In addition, we are partners of the EU project MERLIN that will look at developing stem cell-based therapies for liver disease (http://fp7merlin.eu).
Infectious diseases remain the second cause of human death worldwide and the first in developing countries. The emergence of antibiotic resistant strains has reinforced the importance of understanding host-pathogen dynamics and of identifying new avenues for therapeutic intervention. On the other hand, chronic inflammation represents one of the major causes of morbidity and mortality in western countries. Indeed, it is involved in the pathogenesis of several human diseases, such as cancer, atherosclerosis, allergy, inflammatory bowel diseases, autoimmune diseases and metabolic syndrome. Macrophages have direct, crucial and complex roles in both infectious and inflammatory diseases but the cellular and molecular mechanisms responsible for tuning macrophage responses are still elusive, and this represents a major obstacle for the development of new treatments.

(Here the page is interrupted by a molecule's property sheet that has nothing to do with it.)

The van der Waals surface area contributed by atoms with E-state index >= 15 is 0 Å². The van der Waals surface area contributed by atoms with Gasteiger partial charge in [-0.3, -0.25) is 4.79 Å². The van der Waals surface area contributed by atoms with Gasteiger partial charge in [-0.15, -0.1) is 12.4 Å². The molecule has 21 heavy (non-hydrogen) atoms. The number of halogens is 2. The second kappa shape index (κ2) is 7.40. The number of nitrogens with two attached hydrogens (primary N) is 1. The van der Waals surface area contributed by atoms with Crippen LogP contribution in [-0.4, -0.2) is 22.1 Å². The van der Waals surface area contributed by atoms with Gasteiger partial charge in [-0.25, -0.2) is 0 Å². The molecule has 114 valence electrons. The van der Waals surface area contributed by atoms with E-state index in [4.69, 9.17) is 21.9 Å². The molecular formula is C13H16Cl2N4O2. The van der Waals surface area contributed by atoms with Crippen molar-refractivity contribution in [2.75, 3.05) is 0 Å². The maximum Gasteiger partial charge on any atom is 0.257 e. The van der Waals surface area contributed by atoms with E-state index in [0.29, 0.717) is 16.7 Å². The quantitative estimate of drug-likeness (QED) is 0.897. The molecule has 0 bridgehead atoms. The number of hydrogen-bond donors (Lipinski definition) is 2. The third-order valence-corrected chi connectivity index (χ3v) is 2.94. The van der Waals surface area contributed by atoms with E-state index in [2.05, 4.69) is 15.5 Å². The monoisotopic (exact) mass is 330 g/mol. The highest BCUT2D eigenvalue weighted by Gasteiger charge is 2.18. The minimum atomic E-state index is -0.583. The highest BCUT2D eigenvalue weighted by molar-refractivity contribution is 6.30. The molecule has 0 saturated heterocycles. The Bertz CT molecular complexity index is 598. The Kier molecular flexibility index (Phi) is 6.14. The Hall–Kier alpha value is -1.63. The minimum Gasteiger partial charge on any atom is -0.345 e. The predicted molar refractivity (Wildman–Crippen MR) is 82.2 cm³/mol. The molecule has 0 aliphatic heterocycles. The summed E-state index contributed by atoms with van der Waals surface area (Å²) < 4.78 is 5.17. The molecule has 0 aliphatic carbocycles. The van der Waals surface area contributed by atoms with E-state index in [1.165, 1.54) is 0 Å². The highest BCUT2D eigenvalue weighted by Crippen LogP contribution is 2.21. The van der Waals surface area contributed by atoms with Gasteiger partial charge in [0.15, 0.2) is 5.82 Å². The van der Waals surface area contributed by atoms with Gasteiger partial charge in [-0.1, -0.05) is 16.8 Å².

The ERC AdG project STePS analyses the molecular interactions leading to the orchestration of phagocytic synapses for phagocytosis and activation, two events crucial for immune responses to pathogens as well as for inflammation.
Agrin is an extracellular matrix (ECM) protein belonging to the heterogeneous family of heparan sulfate proteoglycans (HSPGs). Agrin's best-characterised role is in the development of the neuromuscular junction during embryogenesis where it is expressed by motor neurons and leads to clustering and activation of the RTK MuSK6. However, agrin is expressed in many tissues and its non-neuronal functions are poorly understood.